April 21

This time of year, as we are working in the fields, we can see and feel the quality of the soil, and the benefit that the work from years past has made on our fields.  Our goal each season is to grow the most nutritious food possible.   We accomplish this through dedication to soil health.   Over the past 10 years we have done this by pasturing animals on our fields, allowing them to till up the soil, and leave their rich manure; pigs, chickens, goats, cows and turkeys have all left their mark.  After we rotate them, we till and sow cover crops; such as buckwheat, oats, and rye.  We leave these crops to grow through a season.  The following spring we till again and make beds.

For years, we mulched with eel grass to conserve water and prevent weeds from germinating.  The eel grass was broad-forked in the following season; and began to break down, making a nutrient rich soil full of important elements such as nitrogen, phosphorus, and calcium; plus trace minerals that our soil is often lacking. Unfortunately, eel grass has all but disappeared from our local shores, and no one who I have spoken to knows why.   I have heard that it might be due to the invasive green crab, or increasing water temperatures.  While we have not been able to dress our fields with eel grass the last 2 years, we do apply fish emulsion to all of our seedlings, and then again when we plant out in the fields, as a foliar spray.  We have found that strong healthy plants are more resistant to disease and insect pests, and our yields are much greater when we take care with our seedlings from the very beginning.

Eel grass mulch

Eel grass mulch

Our work is multi-layered and human powered.   We use broadforks to aerate and break up the soil each spring, we weed by hand or with stirrup hoes, we scythe down cover crops so that we don’t compact our soil with tractors.   We very rarely till the fields;  instead building up the soil with compost, cover crops and amendments.   Last year our friend Tim Johnson, who has spent most of his life working on the water, brought us boatloads of finely ground muscle shell that he found along the shores.  By hand, we applied this to many of our beds, as a source of calcium that will break down slowly over many years.   We also purchased crabshell flour to add to our compost as a quick, natural source of calcium.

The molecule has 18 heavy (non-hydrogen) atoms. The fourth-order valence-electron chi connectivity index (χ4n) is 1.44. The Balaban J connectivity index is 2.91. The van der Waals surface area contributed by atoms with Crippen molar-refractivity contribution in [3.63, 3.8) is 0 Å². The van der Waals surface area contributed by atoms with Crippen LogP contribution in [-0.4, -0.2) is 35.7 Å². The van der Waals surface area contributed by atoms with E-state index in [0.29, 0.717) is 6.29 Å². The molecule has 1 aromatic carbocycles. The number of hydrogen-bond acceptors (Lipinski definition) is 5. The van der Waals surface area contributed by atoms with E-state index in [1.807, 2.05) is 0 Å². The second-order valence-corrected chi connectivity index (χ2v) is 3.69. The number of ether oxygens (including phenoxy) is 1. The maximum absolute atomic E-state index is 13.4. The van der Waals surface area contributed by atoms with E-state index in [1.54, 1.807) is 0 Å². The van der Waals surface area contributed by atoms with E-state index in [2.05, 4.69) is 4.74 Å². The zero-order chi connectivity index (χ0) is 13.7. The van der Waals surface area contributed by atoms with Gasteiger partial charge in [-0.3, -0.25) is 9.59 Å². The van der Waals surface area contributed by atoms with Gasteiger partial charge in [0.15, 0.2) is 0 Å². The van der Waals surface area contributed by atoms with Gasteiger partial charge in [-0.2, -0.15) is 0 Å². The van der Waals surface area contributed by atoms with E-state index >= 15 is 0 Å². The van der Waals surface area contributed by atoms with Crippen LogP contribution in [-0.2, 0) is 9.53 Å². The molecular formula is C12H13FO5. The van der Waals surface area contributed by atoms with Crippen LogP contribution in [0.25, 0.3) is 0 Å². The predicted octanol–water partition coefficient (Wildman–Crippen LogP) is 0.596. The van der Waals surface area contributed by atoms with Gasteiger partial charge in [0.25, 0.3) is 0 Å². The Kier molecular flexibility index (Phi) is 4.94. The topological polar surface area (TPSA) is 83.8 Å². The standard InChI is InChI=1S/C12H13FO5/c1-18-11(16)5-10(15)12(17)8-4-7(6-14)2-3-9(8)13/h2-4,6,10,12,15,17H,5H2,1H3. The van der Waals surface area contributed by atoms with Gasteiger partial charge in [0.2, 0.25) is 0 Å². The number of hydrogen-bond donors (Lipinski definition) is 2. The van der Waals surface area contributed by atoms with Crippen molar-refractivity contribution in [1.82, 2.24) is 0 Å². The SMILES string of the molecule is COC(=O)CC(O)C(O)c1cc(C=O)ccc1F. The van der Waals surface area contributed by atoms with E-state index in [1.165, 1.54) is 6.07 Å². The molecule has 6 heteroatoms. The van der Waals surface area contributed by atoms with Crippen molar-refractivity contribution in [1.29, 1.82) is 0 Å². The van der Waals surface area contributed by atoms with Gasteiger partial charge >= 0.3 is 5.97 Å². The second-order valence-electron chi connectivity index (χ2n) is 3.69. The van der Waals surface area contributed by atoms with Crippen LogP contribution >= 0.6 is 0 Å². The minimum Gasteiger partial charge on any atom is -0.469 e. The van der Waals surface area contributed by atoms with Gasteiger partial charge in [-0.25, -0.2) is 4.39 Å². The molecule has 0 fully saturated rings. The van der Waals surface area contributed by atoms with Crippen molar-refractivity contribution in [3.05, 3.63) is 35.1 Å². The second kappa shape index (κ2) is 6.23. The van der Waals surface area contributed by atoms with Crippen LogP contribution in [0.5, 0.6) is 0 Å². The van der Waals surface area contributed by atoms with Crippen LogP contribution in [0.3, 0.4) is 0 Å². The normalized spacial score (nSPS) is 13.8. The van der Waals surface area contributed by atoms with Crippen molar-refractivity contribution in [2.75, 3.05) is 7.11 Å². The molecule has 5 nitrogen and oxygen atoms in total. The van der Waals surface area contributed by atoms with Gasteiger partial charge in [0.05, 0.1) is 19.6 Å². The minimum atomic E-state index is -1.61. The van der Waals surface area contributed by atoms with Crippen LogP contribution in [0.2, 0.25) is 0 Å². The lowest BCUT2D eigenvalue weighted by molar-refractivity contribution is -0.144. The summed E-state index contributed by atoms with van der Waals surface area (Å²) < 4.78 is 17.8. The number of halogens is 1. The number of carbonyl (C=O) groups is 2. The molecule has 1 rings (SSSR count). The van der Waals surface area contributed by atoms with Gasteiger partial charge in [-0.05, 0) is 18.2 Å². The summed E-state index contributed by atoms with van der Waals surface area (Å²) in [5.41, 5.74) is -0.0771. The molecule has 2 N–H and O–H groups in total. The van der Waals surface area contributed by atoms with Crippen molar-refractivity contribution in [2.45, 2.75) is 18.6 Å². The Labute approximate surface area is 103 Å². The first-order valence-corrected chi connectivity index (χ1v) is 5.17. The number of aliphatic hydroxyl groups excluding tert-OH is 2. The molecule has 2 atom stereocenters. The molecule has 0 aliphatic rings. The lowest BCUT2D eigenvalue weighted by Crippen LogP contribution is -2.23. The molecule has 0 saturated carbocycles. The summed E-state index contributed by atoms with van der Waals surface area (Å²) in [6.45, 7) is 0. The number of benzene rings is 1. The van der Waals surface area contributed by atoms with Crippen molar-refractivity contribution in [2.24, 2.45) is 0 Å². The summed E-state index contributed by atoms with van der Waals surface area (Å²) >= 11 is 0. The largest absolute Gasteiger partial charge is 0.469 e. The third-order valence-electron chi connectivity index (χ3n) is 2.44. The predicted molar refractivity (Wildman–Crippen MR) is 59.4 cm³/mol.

I was introduced to biodynamics in college, and have been intrigued with the practice and philosophy ever since.  Biodynamic Farming practices came out of the Agricultural lectures Rudolph Steiner gave to farmers in the 1920’s.  Even then, he could see the destructive consequences that chemical fertilizers and pesticides were reaping on the environment.   Steiner believed that soil health was intimately connected with human health.   He also believed that we would not be able to address health and educational problems in our children, until we addressed the quality and health of the soil.   Each day we consult the Biodynamic calendar (based on the work of Maria Thun, which looks at the effects of the moon and planets on plant and animal health) to see which type of plant day it is; leaf, fruit, root or flower.   We try our best to start seedlings such as onions and beets on root days.   Lettuces, spinach, kale, and chard are best planted on leaf days.   We harvest potatoes, onions and sweet potatoes on root days.   We make herbal preparations such as chamomile and valerian flowers, applying these to our compost piles. We stir them into warmed rain water;  applying them by hand with a broom or pine bough to distribute drops throughout the fields.  These “remedies” work like homeopathic medicine on the soil.

Finally, each year we make compost with manure from our milk cow, steers, garden refuse, seaweed, eggshells, and food scraps.  We turn the pile and check the temperature to see if it warms enough to break down and kill weed seeds.  While we try and make as much as  possible  each year, it is not enough to cover our 3-4 acres of vegetables, flowers, herbs and fruit trees.  This year we are working with We Compost It (www.wecompostit.com),  and are excited for our first delivery of their compost this spring.

We believe the outcome of our hard work and dedication to soil health shows in the vibrant food we grow and share with our community.

Our friends at We Compost It are raffling off a Milkweed Farm Share in May.   If you sign up for their curbside pick up of your food scraps, you will be automatically put in the raffle.   We Compost It just started offering this service in Brunswick, and is currently working with our local schools, Bowdoin College and local businesses.   They will supply you with a bucket and pick up your compost weekly, for a charge of $9.75 per month (if you sign up for a year of service).  This takes all of the food that would normally be put into plastic bags in our landfills, and turns it back into rich soil.  This is good for the environment and for our communities.    To sign up or to read more about the company, follow this link.   http://www.wecompostit.com/annualbrunswick.

See our 2015 Milkweed Farm CSA Application for more information

2 Comments

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2 responses to “April 21

  1. Stephanie Greenwood

    This was a wonderful newsletter. Thank you for the lesson in the importance of soil and a glimpse into your protocol. I can’t wait for my first farm share!
    Stephanie Greenwood
    Harpswell

  2. sloan.christine@gmail.com

    This is such a beautiful posting, Lucretia. Thank you for all the time you take to share this beauty and dedication to family, farm and community with this news of the farm. I look forward to the blessings of your food this summer.

    Thank you, dear friend! Christine

    Sent from my iPad

    >

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